Forum Topic

  1. Pimelea mimosa in the wild

  2. The newly described Pimelea mimosa is noted within the website as being defined in the latest revision as extinct in the wild. As an additional note to that, there are a small number of extant plants on the cliffs of Te Mata Peak (that I have viewed), that are not part of replanting works, and I am reliably informed are naturally-occurring. A photo of one plant is included with this comment.

  3. Hi Philip

    Thanks for that - what you tell me does not surprise me in the slightest as most of the conservation assessments provided by Burrows (2011) seem light on detail and I seriously doubt that Te Mata Peak has been thoroughly explored for this species by Colin Burrows or anyone else in the last few years. Several years ago we had a similar case with an apparently unnamed Celmisia listed from there as extinct. One of our DOC botanists went out and had a look and found it to be abundant. I will now modify the text based on your information.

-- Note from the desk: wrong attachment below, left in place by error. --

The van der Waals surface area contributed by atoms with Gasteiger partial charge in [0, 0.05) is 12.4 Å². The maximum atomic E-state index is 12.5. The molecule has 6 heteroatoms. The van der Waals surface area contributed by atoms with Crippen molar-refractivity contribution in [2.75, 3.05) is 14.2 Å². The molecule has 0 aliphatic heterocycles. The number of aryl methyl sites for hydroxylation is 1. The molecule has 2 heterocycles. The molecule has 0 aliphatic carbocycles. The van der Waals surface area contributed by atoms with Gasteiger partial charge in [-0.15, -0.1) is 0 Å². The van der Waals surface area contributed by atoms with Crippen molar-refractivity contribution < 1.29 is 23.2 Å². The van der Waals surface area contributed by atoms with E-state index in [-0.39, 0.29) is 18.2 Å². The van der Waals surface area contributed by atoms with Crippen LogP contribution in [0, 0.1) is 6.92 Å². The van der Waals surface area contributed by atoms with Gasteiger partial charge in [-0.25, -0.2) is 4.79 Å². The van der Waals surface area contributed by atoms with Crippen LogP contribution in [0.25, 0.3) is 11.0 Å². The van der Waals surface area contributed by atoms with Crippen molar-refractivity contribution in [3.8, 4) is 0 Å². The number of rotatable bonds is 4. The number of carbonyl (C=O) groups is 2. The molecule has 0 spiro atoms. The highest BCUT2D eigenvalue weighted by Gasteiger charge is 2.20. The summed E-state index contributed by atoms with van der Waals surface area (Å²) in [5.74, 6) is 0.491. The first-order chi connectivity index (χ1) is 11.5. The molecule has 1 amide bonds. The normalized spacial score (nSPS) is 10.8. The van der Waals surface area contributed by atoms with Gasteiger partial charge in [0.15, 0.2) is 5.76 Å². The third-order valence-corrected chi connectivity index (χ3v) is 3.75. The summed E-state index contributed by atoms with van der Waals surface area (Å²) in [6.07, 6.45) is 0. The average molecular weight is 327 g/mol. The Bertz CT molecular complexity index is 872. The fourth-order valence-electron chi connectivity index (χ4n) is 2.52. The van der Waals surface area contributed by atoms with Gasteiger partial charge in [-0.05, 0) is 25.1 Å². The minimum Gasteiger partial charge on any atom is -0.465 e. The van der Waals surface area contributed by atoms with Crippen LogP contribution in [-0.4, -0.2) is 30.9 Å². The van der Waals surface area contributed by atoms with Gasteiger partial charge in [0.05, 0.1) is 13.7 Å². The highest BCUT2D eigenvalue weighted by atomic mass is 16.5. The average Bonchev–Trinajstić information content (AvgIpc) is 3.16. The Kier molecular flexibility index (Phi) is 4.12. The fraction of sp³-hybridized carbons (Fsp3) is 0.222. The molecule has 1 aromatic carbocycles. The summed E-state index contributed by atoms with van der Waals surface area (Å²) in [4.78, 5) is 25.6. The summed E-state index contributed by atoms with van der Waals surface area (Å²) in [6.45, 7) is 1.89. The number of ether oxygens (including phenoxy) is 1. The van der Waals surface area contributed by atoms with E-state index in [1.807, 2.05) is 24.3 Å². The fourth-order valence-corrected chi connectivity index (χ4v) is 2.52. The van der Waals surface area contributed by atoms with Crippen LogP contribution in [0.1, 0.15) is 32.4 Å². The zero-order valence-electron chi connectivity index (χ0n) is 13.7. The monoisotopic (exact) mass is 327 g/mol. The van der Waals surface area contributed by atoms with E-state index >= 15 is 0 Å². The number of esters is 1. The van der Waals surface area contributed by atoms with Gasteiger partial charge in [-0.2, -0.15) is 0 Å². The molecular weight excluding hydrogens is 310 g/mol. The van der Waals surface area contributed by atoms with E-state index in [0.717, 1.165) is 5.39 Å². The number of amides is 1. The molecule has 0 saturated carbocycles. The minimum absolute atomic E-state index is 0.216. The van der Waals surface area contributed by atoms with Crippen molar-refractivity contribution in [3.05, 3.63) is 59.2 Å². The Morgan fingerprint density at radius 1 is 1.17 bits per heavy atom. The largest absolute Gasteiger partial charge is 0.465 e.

4. Hi Peter

    Thanks for registering that on the profile. It's good that it should be known that it's still there; as knowing that it's still hanging on might make a bit of a difference to the will to conserve it. I can concur that the Celmisia aff. gracilenta is really quite common on the same cliffs. I think the Te Mata Pimelea's got the potential to be a species that can galvanise more interest in threatened plants, as it's a very attractive and amenable garden plant.

Reply to topic

(JPG format, max 500kB)

Your details:
*Type this security code

All forum submissions are subject to NZPCN website admin screening and will not appear to other members until moderated.